Introduction to Blog

I launched the website and the Blog after having spoken to government officials, political analysts and security experts specializing in South Asian affairs from three continents. The feedback was uniformly consistent. The bottom line is that when Kashmiris are suffering and the world has its own set of priorities, we need to find ways to help each other. We must be realistic, go beyond polemics and demagoguery, and propose innovative ideas that will bring peace, justice and prosperity in all of Jammu and Kashmir.

The author had two reasons to create this blog. First, it was to address the question that was being asked repeatedly, especially, by journalists and other observers in the U.S., U.K., and Canada, inquiring whether the Kashmiri society was concerned about social, cultural and environmental challenges in the valley given that only political upheaval and violence were reported or highlighted by media.

Second, the author has covered the entire spectrum of societal issues and challenges facing Kashmiri people over an 8-year period with the exception of politics given that politics gets all the exposure at the expense of REAL CHALLENGES that will likely result in irreversible degradation in the quality of life and the standard of living for future generations of Kashmiris to come.

The author stopped adding additional material to the Blog once it was felt that most, if not all, concerns, challenges and issues facing the Kashmiri society are cataloged in the Blog. There are over 1900 entries in the Blog and most commentaries include short biographical sketches of authors to bring readers close to the essence of Kashmir. Unfortunately, the 8-year assessment also indicates that neither Kashmiri civil society, nor intellectuals or political leadership have any inclination or enthusiasm in pursuing issues that do not coincide with their vested political agendas. What it means for the future of Kashmiri children and their children is unfathomable. But the evidence is all laid out.

This Blog is a reality check on Kashmir. It is a historical record of how Kashmir lost its way.

Vijay Sazawal, Ph.D.

Sunday, April 11, 2010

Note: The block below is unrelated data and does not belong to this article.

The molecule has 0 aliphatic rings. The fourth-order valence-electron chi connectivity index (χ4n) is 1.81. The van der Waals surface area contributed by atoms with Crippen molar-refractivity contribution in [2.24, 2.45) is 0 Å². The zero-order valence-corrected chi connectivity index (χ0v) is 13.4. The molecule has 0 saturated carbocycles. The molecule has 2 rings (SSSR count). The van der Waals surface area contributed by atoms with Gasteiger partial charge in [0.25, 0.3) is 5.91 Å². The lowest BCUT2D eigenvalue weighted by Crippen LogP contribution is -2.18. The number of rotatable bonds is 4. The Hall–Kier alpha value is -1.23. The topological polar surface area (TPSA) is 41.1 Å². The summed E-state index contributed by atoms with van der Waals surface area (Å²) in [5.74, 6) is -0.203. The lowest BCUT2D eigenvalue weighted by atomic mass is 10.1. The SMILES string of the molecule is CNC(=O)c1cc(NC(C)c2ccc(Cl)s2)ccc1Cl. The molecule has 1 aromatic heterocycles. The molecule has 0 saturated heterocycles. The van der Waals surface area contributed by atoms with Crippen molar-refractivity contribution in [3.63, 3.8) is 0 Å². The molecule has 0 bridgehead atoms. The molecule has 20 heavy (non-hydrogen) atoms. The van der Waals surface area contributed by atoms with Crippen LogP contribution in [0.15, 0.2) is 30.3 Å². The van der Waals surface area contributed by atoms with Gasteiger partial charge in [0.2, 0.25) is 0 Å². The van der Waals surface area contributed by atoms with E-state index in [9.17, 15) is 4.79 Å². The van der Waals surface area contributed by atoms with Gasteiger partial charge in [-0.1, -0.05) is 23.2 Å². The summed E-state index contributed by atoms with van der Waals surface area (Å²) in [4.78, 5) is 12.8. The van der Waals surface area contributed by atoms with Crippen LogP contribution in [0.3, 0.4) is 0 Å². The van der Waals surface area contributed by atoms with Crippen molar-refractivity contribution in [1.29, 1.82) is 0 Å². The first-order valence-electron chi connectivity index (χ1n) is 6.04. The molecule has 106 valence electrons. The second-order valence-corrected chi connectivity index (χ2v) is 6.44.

Kashmir's Silk Industry on a Downward Spiral

Industrialization, myopic vision and greed are slowly eating into the vitals of indigenous arts and crafts

Kashmir’s Silk industry Heading Towards Doom

Sajad Kralyari (Rising Kashmir)

Srinagar: Kashmir flagship industry of yesteryears, the silk industry is heading towards doom as number of farmers associated with silk rearing has reduced to less than one-fifth.

As against 2000 farmers who where associated with sericulture in every district two decades back, only 400 farmers are presently rearing silk worms in each district.

“Silk raring has shown a declining trend in the Valley during the past 20 years. Farmers were interested in this job but now educated youth are showing indifference to this trade,” said Seed Examiner at Directorate of Sericulture, Farooq Ahmad Ganai.

The decrease in rearing is also taking its toll on production that has reduced fast. There has been 70 per cent decline in cocoon production despite government providing subsidy and sops to the farmers for rearing silk cocoons. “In all, 7 lakh kilos of cocoons are produced by the farmers in Kashmir, which averaged around 25 lakh kilos, two decades back,” said Ganai.

The rearing of cocoon crop runs for one month only, which starts from the first week of May. The short duration for rearing is also believed to be one of the reasons that caused disinterest among farmers.

“One farmer has to occupy one kanal of land for growing mulberry trees. The land remains occupied for whole year while as the farmers have to do raring of the silk cocoons for just one month,” said Ganai. “They remain idle for 11 months.”

The farmers are provided all the necessary equipment by the government besides seeds and the expertise to encourage sericulture.

After rearing, the farmers hand over the cocoon to the department who call contractors from different states for the purchase of this product in the cocoon market at Srinagar.

“The contractors from West Bengal and Karnataka visit Kashmir in the month of July for purchase of silk cocoons who later process it for manufacturing,” said Ganai. “Earlier, the cocoon market was held in many districts and now it is held at the department only,” said Ganai.

The farmers also blame tough competition from other states as the reason for their disinterest.“This crop has low profit and is done only for one month. There is a high competition from other states also where contractors get cocoons at low rates,” said a farmer from Sopore.

The experts believe invasion of low cost silk yarn from China also led to the decrease in the demand of silk worms from the State besides heavy mortality rates of cocoons.

“Chinese silk yarn comes at a cheaper rate in Indian market due to which prices of silk cocoons produced locally slash down,” said Director Research SK University of Agriculture and Technology Kashmir A R Trag. Trag also said that mortality of the silkworm was high due to the improper rearing of the cocoons by the farmers.

“Farmers reared more seed than the space available which led to overcrowding. They also dry cocoon in open sunlight,” said Trag.

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